Wisden on the Great WarArchie Mac |
Author: Renshaw, Andrew
Rating: 4.5 stars
This book may be melancholy, at times depressing and may even make you cry, but in the end it is a great read and is highly recommended.
Editor, Andrew Renshaw, has not only included every obituary published by Wisden in relation to the Great War, he includes information previously overlooked and corrects factual oversights. Added to this he has also written a number of obituaries originally missed by Wisden.
The errors in the original Wisdens for the period 1915 to 1919 are understandable when you start to peruse the volume of entries. Sydney Pardon, editor of Wisden during the period and his staff must have been overwhelmed by the amount of cricketing related deaths that occurred. Especially after most thought the War would be over by Christmas 1914, just six months after it commenced.
The sheer volume of the names of those who perished begins to wear you down after a while, especially in the second half. At least in the first half there were a few cases of mistaken identity and Renshaw was able to lift the reader’s spirits with some good news stories. Why hardly any players had premature entries in the final years of the War is not explained. Perhaps Wisden were more careful after being caught out in the early years, but the only one from 1918 was Wilfred Shaw, who although not a first class cricketer had captained his school XI. Shaw eventually died aged 91.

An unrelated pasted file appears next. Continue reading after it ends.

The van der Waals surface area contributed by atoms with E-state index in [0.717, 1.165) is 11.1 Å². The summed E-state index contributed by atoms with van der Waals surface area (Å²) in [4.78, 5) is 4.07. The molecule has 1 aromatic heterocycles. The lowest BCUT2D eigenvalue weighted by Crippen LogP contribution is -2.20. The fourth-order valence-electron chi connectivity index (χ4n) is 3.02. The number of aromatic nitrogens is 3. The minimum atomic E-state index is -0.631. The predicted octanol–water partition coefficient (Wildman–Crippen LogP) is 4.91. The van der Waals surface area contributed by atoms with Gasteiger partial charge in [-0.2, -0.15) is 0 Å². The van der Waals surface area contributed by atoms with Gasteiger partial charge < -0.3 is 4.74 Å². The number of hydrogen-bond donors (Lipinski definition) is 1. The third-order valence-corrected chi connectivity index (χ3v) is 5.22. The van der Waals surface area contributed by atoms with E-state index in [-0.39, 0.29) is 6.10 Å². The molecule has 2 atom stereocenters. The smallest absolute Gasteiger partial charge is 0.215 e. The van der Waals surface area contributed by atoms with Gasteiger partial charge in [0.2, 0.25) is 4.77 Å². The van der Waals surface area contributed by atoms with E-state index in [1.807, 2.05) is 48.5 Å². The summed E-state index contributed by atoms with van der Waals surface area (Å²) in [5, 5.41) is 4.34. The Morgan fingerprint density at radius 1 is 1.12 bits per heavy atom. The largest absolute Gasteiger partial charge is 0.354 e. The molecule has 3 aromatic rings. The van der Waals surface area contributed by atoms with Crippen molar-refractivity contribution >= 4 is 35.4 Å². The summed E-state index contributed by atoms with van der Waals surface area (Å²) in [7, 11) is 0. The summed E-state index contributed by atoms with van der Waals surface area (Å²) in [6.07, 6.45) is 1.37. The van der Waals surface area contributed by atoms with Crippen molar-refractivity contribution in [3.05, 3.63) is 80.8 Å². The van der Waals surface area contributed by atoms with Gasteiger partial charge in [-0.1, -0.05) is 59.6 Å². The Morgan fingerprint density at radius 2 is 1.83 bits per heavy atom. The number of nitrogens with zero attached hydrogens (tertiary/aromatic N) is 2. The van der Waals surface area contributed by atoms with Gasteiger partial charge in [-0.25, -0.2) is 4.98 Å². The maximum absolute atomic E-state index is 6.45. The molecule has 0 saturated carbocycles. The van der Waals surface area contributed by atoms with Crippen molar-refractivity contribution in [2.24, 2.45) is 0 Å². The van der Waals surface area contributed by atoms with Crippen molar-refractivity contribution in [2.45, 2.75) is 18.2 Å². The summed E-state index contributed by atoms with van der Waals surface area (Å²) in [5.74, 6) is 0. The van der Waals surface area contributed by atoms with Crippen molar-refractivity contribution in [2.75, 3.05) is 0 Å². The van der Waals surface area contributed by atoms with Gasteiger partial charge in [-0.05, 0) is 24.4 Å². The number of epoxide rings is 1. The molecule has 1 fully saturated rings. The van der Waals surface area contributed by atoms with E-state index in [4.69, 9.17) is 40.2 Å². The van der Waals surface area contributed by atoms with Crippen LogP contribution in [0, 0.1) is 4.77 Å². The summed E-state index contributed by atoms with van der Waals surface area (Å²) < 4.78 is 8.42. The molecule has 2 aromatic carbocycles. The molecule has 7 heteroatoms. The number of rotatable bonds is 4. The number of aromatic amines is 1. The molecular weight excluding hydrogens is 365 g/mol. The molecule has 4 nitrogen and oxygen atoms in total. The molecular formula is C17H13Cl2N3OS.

Unfortunately but not surprisingly there are very few feel good stories amongst the entries. We learn for instance that “more than 320 sets of brothers are known to have died on the same day during the war” and some families such as the Brown clan lost four brothers all within 12 months.
Apart from the bloody losses, the other themes that run throughout Wisden on The Great War, are the bravery and selflessness of those who were killed. An example is Francis Townsend, who told the medics to attend to others first as he was buried up to his knees in a trench. After they dug him out it was discovered his legs were missing. Townsend response to the news was “I think I’ll give up football next year”. He died shortly after.
The war certainly touched every facet of society and cricket’s influence also appears to have permeated deep into popular culture of the period. We find some of those featured in obituaries contributed to all sorts of endeavours from inspiring J.M. Barrie with the characters from Peter Pan, to the man who invented the term soccer to the person who came up with the idea of two minutes silence on Armistice day. The last has been an enduring remembrance of those who fell, however you wonder how many of those killed were just considered cannon fodder.
A lack of respect for some of those who fell was summed up by the entry for Arthur Hughes-Onslow, who had played in the Eton XI. Arthur had committed suicide during the war not wanting to face further time at the front. Unaware his father had taken his own life and had not fallen in battle his son was shocked to receive a tax bill for death duties. In the end common sense prevailed and after an appeal the tax was waved.
So after reading this book, if you happen to shed tears for the loss of life, for the futility of war or out of anger for the sheer waste of young men, or even if your eyes remain dry, you will remember Wisden on The Great War as one of the very best and moving cricket books written.